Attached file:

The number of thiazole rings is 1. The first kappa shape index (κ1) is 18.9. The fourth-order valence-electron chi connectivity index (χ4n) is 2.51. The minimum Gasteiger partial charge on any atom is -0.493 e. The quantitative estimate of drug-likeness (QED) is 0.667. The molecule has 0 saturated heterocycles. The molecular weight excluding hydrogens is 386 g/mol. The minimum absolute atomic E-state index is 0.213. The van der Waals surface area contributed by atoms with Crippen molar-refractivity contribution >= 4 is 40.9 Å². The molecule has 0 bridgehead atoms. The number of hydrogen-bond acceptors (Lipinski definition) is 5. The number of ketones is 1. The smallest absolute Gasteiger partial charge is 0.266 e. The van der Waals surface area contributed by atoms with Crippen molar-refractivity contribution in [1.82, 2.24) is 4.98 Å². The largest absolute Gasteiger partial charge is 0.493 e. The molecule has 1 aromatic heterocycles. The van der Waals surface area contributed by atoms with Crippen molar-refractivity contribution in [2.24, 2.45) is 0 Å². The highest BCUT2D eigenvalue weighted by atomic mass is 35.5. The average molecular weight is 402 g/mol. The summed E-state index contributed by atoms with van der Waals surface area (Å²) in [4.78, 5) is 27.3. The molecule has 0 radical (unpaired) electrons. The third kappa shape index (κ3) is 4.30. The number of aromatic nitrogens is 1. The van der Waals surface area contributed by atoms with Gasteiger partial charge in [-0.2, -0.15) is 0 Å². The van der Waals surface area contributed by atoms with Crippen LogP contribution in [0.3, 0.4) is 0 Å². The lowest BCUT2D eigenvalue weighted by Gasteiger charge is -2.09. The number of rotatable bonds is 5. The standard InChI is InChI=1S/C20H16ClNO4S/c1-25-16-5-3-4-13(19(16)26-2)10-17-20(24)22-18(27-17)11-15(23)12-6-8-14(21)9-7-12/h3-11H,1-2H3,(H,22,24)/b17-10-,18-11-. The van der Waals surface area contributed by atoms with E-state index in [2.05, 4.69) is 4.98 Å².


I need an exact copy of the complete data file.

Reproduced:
The number of thiazole rings is 1. The first kappa shape index (κ1) is 18.9. The fourth-order valence-electron chi connectivity index (χ4n) is 2.51. The minimum Gasteiger partial charge on any atom is -0.493 e. The quantitative estimate of drug-likeness (QED) is 0.667. The molecule has 0 saturated heterocycles. The molecular weight excluding hydrogens is 386 g/mol. The minimum absolute atomic E-state index is 0.213. The van der Waals surface area contributed by atoms with Crippen molar-refractivity contribution >= 4 is 40.9 Å². The molecule has 0 bridgehead atoms. The number of hydrogen-bond acceptors (Lipinski definition) is 5. The number of ketones is 1. The smallest absolute Gasteiger partial charge is 0.266 e. The van der Waals surface area contributed by atoms with Crippen molar-refractivity contribution in [1.82, 2.24) is 4.98 Å². The largest absolute Gasteiger partial charge is 0.493 e. The molecule has 1 aromatic heterocycles. The van der Waals surface area contributed by atoms with Crippen molar-refractivity contribution in [2.24, 2.45) is 0 Å². The highest BCUT2D eigenvalue weighted by atomic mass is 35.5. The average molecular weight is 402 g/mol. The summed E-state index contributed by atoms with van der Waals surface area (Å²) in [4.78, 5) is 27.3. The molecule has 0 radical (unpaired) electrons. The third kappa shape index (κ3) is 4.30. The number of aromatic nitrogens is 1. The van der Waals surface area contributed by atoms with Gasteiger partial charge in [-0.2, -0.15) is 0 Å². The van der Waals surface area contributed by atoms with Crippen LogP contribution in [0.3, 0.4) is 0 Å². The lowest BCUT2D eigenvalue weighted by Gasteiger charge is -2.09. The number of rotatable bonds is 5. The standard InChI is InChI=1S/C20H16ClNO4S/c1-25-16-5-3-4-13(19(16)26-2)10-17-20(24)22-18(27-17)11-15(23)12-6-8-14(21)9-7-12/h3-11H,1-2H3,(H,22,24)/b17-10-,18-11-. The van der Waals surface area contributed by atoms with E-state index in [2.05, 4.69) is 4.98 Å².